Access to nephrology care for pregnancy-related acute kidney injury in Low- and lower-middle-income countries: A perspective

Document Type





Pregnancy-related acute kidney injury (AKI) is a major public health problem with substantial maternal and fetal morbidity and mortality. Women with pregnancy-related AKI require immediate access to nephrology care to prevent deleterious kidney and health outcomes. Patients with pregnancy-related AKI in low-income and lower-middle-income countries experience disparities in access to comprehensive nephrology care for many reasons. In this perspective, we highlight the burden of pregnancy-related AKI and explore the challenges among different low-income and lower-middle-income countries. The lack of adequate nephrology workforce and infrastructure for kidney health care represents a fundamental component of the problem. A shortage of nephrologists hampers the care of patients with pregnancy-related AKI leading to poor outcomes. The lack of diagnostic tools and therapeutic options, including kidney replacement therapy, impedes the implementation of effective management strategies. International efforts are warranted to empower women to get the right services and support at the right time. Dedicated preventive and early care programs are urgently needed to decrease the magnitude of pregnancy-related AKI, a complication under-represented in the literature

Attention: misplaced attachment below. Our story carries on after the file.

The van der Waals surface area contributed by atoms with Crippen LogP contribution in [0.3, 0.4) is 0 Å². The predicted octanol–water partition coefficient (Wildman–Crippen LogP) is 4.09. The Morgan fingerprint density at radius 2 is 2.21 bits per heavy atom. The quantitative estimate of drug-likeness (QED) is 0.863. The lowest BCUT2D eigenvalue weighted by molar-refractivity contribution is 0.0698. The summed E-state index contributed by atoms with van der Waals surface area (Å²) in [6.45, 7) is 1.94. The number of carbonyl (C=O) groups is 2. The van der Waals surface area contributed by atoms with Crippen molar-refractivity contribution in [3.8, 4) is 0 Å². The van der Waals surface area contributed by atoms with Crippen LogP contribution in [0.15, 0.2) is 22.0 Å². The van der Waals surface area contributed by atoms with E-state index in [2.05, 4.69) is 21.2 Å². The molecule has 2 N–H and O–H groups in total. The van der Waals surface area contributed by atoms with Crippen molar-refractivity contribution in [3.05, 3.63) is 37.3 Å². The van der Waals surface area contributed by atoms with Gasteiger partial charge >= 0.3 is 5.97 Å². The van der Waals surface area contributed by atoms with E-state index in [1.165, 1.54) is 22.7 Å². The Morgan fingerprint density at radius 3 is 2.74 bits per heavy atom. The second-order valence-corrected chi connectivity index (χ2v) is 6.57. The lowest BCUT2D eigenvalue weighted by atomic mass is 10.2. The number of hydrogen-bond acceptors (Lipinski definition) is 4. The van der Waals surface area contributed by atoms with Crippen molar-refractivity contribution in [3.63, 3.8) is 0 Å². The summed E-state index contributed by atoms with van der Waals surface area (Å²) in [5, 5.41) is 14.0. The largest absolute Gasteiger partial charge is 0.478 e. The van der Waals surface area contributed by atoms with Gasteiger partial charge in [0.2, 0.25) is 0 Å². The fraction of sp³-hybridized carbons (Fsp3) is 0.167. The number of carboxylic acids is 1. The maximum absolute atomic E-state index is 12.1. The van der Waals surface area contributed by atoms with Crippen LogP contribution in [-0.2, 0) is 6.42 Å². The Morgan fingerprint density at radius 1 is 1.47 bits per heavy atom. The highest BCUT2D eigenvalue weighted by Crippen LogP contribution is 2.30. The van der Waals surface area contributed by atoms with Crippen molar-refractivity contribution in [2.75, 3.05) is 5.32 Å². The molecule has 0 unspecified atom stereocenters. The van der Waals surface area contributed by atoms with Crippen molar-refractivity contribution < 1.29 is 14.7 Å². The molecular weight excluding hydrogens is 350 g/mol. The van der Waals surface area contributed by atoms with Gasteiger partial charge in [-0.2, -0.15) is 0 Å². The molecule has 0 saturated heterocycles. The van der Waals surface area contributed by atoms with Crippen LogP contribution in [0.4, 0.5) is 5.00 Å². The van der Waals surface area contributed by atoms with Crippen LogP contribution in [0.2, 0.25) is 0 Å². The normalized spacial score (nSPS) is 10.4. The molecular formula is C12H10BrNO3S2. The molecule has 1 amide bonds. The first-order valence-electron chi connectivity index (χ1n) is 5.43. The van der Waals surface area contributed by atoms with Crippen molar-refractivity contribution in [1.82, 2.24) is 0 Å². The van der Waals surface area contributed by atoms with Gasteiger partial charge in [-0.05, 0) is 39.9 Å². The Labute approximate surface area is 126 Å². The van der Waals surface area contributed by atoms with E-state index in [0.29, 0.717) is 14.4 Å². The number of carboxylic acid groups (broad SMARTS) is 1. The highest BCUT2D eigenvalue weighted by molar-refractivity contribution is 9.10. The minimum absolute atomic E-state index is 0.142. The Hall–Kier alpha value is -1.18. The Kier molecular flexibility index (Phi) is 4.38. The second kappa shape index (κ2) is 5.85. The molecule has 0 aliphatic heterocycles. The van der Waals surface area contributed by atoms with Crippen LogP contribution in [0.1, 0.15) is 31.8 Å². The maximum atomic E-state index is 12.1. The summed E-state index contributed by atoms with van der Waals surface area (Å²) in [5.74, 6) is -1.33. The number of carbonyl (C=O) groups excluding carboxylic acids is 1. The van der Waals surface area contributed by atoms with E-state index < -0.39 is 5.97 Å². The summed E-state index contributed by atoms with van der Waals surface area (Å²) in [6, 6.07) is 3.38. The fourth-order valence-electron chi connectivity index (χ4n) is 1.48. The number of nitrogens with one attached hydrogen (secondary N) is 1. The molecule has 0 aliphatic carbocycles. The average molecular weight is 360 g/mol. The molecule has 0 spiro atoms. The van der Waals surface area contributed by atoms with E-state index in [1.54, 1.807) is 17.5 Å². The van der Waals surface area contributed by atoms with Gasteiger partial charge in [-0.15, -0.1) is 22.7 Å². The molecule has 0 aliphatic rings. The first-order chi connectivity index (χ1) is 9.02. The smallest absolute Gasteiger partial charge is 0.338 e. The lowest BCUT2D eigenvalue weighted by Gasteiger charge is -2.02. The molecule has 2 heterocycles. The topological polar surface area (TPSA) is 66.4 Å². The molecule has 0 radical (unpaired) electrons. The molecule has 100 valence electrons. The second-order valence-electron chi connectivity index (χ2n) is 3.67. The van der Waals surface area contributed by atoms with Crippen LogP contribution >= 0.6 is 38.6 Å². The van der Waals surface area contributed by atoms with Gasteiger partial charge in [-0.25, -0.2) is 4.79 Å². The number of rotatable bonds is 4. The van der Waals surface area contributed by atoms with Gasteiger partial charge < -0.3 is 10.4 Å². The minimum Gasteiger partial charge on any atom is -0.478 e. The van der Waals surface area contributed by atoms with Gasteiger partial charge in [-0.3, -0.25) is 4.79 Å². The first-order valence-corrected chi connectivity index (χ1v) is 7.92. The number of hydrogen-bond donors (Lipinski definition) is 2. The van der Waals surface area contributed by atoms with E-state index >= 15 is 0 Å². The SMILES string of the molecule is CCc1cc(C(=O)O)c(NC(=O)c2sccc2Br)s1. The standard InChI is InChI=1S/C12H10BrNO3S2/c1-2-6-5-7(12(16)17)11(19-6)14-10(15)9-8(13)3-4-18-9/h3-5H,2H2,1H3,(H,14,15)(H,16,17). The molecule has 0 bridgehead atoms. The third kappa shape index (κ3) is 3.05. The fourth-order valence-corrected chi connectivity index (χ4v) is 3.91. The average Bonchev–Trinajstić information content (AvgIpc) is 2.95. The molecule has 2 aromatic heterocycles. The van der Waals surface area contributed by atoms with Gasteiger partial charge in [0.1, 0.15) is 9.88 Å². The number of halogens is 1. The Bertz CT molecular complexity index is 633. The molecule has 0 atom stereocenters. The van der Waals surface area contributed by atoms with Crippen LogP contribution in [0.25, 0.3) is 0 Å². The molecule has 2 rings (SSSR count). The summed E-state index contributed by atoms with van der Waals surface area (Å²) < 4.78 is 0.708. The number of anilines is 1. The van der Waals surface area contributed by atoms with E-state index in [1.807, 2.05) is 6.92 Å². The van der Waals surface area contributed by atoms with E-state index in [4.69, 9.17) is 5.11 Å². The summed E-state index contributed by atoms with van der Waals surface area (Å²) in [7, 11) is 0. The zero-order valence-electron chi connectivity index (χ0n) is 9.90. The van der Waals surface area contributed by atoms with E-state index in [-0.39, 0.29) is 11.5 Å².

Publication (Name of Journal)

Kidney Medicine